Which of the following is MOST likely to occur in a patient consuming large quantities of garlic or taking herbal preparations of garlic?
(A) Increased heart rate
(B) Inhibition of platelet aggregation
In 2001, garlic was noted to account for slightly more than 6 percent of all sales of herbal medications in the United States. It is used to modify the risk of atherosclerosis; systematic reviews report that it is effective in lowering serum cholesterol by 4 percent to 6 percent. Garlic produces a dose-dependent inhibition of platelet function. One of the components of garlic has been reported to have an irreversible effect on platelet function and to potentiate the effects of other drugs that inhibit platelet activity. One case report attributes a spontaneous epidural hematoma to prolonged garlic use. Because of the irreversible nature of the platelet inhibition, it is generally recommended that garlic administration be discontinued seven days or more prior to elective surgery. Garlic is not reported to produce tachycardia, hypoglycemia, or sedation.
Despite the fact that the U.S. Food and Drug Administration banned the sale of ephedra in 2004, it is reportedly still widely available over the Internet. Ephedra (ma huang in Chinese medicine) is used as a stimulant (to increase weight loss and energy) and a bronchodilator (for asthma and bronchitis). Blood pressure and heart rate are increased by ephedra in a dose-dependent manner. There have been well over 1,000 adverse events (including fatal cardiac complications and stroke) reported in conjunction with the use of ephedra. Because ephedra has an elimination half-life of approximately five hours, it is generally recommended that its use be discontinued 24 hours prior to elective surgery.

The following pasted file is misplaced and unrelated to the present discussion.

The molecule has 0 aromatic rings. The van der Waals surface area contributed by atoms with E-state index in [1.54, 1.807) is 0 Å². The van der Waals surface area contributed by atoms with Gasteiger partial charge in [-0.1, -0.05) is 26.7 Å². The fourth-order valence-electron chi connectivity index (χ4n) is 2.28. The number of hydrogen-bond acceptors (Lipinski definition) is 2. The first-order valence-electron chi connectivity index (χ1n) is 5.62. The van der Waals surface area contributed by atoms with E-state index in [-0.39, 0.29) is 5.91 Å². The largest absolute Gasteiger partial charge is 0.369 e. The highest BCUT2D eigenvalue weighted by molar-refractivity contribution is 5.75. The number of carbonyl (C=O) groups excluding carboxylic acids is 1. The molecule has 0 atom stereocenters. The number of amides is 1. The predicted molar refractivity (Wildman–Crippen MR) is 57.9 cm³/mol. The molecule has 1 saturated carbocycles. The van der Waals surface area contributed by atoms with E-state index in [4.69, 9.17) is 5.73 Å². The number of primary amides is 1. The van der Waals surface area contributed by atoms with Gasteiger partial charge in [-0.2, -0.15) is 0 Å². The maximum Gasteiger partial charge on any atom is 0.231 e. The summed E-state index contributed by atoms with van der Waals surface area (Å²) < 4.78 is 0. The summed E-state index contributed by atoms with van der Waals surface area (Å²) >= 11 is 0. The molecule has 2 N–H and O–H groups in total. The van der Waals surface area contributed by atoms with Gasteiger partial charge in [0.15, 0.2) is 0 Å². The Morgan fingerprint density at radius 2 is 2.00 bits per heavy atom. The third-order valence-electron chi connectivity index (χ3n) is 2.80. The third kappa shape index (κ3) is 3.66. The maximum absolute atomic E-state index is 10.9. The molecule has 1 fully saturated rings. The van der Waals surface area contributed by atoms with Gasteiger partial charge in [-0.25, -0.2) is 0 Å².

Ginseng is taken to improve physical performance or protect the body against stress. Ginseng has been shown to decrease postprandial glucose levels in patients with diabetes and may produce hypoglycemia during preoperative fasting. Ginseng is also reported to have a potentially irreversible effect on platelet function. Although the elimination half-life of ginseng is approximately seven hours, the irreversible effect on platelet function suggests that its use should be discontinued seven days prior to elective surgery.
Kava, widely used as an anxiolytic or sedative, produces dose-dependent depression of central nervous system activity. Acute use is associated with an increase in the sedative effects of anesthetic agents, while longstanding use has been reported to increase anesthetic requirements. Kava is reported to have an abuse potential, but whether this can result in true addiction or withdrawal has not been determined.
• Ang-Lee M, Yuan CS, Moss J. Complementary and alternative therapies. In: Miller RD, ed. Miller’s Anesthesia. 7th ed. Philadelphia, PA: Elsevier Churchill Livingstone; 2010:959–961.
• Bent S, Ko R. Commonly used herbal medicines in the United States: a review. Am J Med. 2004;116(7):478–485.
• Kaye AD, Kucera I, Sabar R. Perioperative anesthesia clinical considerations of alternative medicines. Anesthesiol Clin North America. 2004;22(1):125–139.
Anesthesiology Continuing Education (ACE) is a self-study CME program that covers established medical knowledge in the field of anesthesiology. ACE can help fulfill the CME requirements of MOCA®. To learn more and to subscribe, visit ace.asahq.org.